And now I linger in limbo over the skillet of onions, reminded that the food that so strongly tied me to her and the best moments of her in my childhood, of her labored love, is also reminding me of the discarded nature that I've fallen into as I have lived with a mom with a traumatic brain injury. If will or choice had anything to do with the state and nature of our relationship, I am certain things would be different. But often, gray matter plays the trump card on experience and we are left to live through what is.
I don't question one ounce of how much my mom loved me then and loves me now, but I also don't deny the vacuum that is present in my life as the traumatic brain injury led so much of her and her life away. To this day, she paints as broad a smile as she can stretch across the video screen to communicate to us how much joy she finds in me. Even though her ability to navigate a conversation can often be hijacked by confusion and cluttered cognitive processing, she still persists. Too often, if even once, I have let the confused and cluttered be my permission slip to slip away. This is what is so cruel about family illness and disability. The loss is not a straight forward punch, but a cascading spray of bullets that take out a range of family and life's precious necessities and gifts.
I'm thankful for the chance to stand over the skillet of onions, to have a chance to think and remember and miss my mom - miss the mom that she was, miss the mom that she is, and miss the mom I had wished her to be. Even in the space of those unmet expectations, I have a sense of love that I know was grounded in and from her. The order that her daily onion laced suppers offered as a labor of love through my childhood, give me both the gift of the memories of her and I then and the gift of having known that love so that I have the gift of missing it now.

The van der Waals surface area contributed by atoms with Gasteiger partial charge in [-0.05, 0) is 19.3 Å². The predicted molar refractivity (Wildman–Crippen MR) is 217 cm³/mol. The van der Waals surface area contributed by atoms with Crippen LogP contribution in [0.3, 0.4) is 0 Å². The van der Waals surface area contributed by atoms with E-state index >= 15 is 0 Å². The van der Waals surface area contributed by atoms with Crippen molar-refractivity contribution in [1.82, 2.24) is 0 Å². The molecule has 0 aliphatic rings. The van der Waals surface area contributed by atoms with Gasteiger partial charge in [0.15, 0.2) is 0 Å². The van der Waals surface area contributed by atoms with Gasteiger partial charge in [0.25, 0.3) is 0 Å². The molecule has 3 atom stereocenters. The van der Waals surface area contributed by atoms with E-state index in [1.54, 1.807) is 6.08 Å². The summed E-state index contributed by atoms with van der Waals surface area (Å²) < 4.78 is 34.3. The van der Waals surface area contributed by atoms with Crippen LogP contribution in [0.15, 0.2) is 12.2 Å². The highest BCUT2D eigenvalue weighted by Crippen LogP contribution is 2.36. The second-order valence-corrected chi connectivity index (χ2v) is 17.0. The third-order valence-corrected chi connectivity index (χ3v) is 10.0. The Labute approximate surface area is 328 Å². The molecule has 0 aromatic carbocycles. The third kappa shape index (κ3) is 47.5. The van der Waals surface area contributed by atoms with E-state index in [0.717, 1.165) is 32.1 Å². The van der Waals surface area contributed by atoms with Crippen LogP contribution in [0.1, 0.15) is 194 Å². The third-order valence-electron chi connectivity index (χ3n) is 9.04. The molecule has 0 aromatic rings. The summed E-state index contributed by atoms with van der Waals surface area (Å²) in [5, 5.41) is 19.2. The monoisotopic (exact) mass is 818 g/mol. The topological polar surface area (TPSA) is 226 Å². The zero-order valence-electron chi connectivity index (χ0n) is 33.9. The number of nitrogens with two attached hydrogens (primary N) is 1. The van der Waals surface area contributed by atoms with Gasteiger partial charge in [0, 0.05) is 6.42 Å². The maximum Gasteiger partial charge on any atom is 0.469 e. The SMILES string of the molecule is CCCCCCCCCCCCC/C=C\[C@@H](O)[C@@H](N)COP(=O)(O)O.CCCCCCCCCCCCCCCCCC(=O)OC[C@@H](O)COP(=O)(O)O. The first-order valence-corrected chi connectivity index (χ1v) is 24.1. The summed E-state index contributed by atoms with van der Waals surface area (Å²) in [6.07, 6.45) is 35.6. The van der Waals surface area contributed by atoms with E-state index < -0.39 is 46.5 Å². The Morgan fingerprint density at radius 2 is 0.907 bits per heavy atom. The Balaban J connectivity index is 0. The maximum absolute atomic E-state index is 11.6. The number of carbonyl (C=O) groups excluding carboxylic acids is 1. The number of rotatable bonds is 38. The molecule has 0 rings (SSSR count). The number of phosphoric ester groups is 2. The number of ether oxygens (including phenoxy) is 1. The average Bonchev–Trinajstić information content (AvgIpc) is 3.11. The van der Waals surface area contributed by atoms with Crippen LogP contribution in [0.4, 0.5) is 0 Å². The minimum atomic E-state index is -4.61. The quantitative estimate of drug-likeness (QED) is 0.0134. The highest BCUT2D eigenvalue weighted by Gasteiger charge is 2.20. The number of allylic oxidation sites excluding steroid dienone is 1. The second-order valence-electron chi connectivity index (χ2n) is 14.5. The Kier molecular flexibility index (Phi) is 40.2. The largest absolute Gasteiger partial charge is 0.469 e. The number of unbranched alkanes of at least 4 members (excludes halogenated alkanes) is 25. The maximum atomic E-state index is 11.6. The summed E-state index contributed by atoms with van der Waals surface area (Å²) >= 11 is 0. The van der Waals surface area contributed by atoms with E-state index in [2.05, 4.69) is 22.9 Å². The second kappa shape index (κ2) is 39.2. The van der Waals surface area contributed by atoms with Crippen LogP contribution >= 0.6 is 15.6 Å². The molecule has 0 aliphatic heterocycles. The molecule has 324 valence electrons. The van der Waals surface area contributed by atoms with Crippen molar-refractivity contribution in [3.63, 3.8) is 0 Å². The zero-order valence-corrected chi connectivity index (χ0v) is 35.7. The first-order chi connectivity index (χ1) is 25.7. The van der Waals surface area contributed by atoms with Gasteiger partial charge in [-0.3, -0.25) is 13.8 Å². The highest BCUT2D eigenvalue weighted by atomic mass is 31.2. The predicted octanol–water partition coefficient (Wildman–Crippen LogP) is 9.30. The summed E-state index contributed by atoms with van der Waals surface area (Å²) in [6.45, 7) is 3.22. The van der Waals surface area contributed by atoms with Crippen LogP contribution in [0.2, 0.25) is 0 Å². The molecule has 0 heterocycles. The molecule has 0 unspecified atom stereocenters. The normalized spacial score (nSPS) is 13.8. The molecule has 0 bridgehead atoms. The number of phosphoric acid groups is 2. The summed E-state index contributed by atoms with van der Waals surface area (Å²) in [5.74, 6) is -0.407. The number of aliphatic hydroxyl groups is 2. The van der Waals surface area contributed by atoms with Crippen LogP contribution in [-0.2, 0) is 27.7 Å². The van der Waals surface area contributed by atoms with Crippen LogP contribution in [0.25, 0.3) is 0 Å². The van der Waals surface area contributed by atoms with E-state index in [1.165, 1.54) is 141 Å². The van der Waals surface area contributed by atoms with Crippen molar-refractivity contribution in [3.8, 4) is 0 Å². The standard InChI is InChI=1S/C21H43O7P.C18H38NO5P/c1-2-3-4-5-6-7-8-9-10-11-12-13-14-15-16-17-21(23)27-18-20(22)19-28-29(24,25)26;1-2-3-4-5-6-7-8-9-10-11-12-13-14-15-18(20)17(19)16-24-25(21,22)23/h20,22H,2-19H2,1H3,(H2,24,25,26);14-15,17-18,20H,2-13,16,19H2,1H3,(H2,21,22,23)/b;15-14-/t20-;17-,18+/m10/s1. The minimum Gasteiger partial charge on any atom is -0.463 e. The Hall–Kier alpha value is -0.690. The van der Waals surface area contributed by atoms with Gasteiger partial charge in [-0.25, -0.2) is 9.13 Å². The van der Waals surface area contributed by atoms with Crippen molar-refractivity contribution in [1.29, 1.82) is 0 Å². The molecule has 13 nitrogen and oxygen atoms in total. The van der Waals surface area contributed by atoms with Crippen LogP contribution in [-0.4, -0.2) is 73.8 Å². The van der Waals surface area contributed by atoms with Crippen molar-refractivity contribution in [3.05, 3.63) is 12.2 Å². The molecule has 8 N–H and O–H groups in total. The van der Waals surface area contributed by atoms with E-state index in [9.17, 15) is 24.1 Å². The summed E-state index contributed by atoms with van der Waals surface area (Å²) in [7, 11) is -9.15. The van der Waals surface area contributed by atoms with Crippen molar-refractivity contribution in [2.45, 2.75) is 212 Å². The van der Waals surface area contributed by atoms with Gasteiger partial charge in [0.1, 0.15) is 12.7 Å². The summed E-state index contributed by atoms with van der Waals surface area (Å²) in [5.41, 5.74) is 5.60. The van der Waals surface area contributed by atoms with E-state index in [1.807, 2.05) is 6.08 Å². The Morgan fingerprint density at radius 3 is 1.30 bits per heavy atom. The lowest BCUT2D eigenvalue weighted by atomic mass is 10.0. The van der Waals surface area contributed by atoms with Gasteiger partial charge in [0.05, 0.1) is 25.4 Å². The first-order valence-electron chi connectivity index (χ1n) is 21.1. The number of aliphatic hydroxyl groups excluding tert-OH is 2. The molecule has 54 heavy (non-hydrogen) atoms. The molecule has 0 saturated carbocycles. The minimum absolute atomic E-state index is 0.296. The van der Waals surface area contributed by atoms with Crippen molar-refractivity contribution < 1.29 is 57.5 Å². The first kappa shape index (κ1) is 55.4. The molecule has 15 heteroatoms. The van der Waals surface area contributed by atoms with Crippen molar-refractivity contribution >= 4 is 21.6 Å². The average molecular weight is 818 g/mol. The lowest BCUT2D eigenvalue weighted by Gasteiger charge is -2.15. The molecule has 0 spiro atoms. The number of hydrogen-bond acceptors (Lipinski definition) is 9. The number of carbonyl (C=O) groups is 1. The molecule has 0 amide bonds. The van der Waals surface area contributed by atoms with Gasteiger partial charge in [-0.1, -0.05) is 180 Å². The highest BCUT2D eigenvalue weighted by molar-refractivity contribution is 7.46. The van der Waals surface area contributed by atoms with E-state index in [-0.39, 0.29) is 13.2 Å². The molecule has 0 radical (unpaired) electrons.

Maybe I have not discarded my mom. Maybe we are both in the process of reorienting our relationship and life around a new, differently abled normal. Maybe what has been discarded is the expectations of the past forms of showing and sharing love so that we can now be open to the differently abled ways that we show and share love. Can I do differently as I pursue me relationship with my mom? yes. But can I also stand in the peace of knowing that the pain of missing what was is a reminder that it's spirit of love is always, ever present with me, yes.
Melinda is a recovering "normal" seeker, who is often distracted by unexpected moments of nature's beauty or questioning children